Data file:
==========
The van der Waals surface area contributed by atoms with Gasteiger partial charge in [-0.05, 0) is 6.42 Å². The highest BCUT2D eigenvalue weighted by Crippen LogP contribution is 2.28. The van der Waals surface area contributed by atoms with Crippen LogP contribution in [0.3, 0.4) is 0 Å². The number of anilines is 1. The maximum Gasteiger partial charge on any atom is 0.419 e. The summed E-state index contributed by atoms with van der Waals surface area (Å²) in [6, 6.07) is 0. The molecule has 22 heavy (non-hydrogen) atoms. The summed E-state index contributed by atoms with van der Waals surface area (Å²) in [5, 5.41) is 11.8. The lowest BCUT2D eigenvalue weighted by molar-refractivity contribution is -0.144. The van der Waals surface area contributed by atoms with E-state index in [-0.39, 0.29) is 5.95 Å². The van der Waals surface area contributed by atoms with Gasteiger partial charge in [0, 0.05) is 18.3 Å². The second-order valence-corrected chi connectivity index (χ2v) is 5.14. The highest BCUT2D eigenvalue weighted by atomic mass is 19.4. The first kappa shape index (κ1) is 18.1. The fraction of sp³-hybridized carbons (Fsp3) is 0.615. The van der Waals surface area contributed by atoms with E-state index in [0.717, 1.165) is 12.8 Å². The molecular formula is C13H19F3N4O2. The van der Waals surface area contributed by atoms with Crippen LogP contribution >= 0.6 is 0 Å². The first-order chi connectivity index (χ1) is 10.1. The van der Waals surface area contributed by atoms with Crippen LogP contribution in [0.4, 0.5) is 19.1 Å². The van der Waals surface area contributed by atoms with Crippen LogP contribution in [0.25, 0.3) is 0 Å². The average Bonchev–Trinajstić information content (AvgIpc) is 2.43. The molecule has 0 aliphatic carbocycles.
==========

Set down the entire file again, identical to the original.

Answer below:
The van der Waals surface area contributed by atoms with Gasteiger partial charge in [-0.05, 0) is 6.42 Å². The highest BCUT2D eigenvalue weighted by Crippen LogP contribution is 2.28. The van der Waals surface area contributed by atoms with Crippen LogP contribution in [0.3, 0.4) is 0 Å². The number of anilines is 1. The maximum Gasteiger partial charge on any atom is 0.419 e. The summed E-state index contributed by atoms with van der Waals surface area (Å²) in [6, 6.07) is 0. The molecule has 22 heavy (non-hydrogen) atoms. The summed E-state index contributed by atoms with van der Waals surface area (Å²) in [5, 5.41) is 11.8. The lowest BCUT2D eigenvalue weighted by molar-refractivity contribution is -0.144. The van der Waals surface area contributed by atoms with E-state index in [-0.39, 0.29) is 5.95 Å². The van der Waals surface area contributed by atoms with Gasteiger partial charge in [0, 0.05) is 18.3 Å². The second-order valence-corrected chi connectivity index (χ2v) is 5.14. The highest BCUT2D eigenvalue weighted by atomic mass is 19.4. The first kappa shape index (κ1) is 18.1. The fraction of sp³-hybridized carbons (Fsp3) is 0.615. The van der Waals surface area contributed by atoms with E-state index in [0.717, 1.165) is 12.8 Å². The molecular formula is C13H19F3N4O2. The van der Waals surface area contributed by atoms with Crippen LogP contribution >= 0.6 is 0 Å². The first-order chi connectivity index (χ1) is 10.1. The van der Waals surface area contributed by atoms with Crippen LogP contribution in [0.4, 0.5) is 19.1 Å². The van der Waals surface area contributed by atoms with Crippen LogP contribution in [0.25, 0.3) is 0 Å². The average Bonchev–Trinajstić information content (AvgIpc) is 2.43. The molecule has 0 aliphatic carbocycles.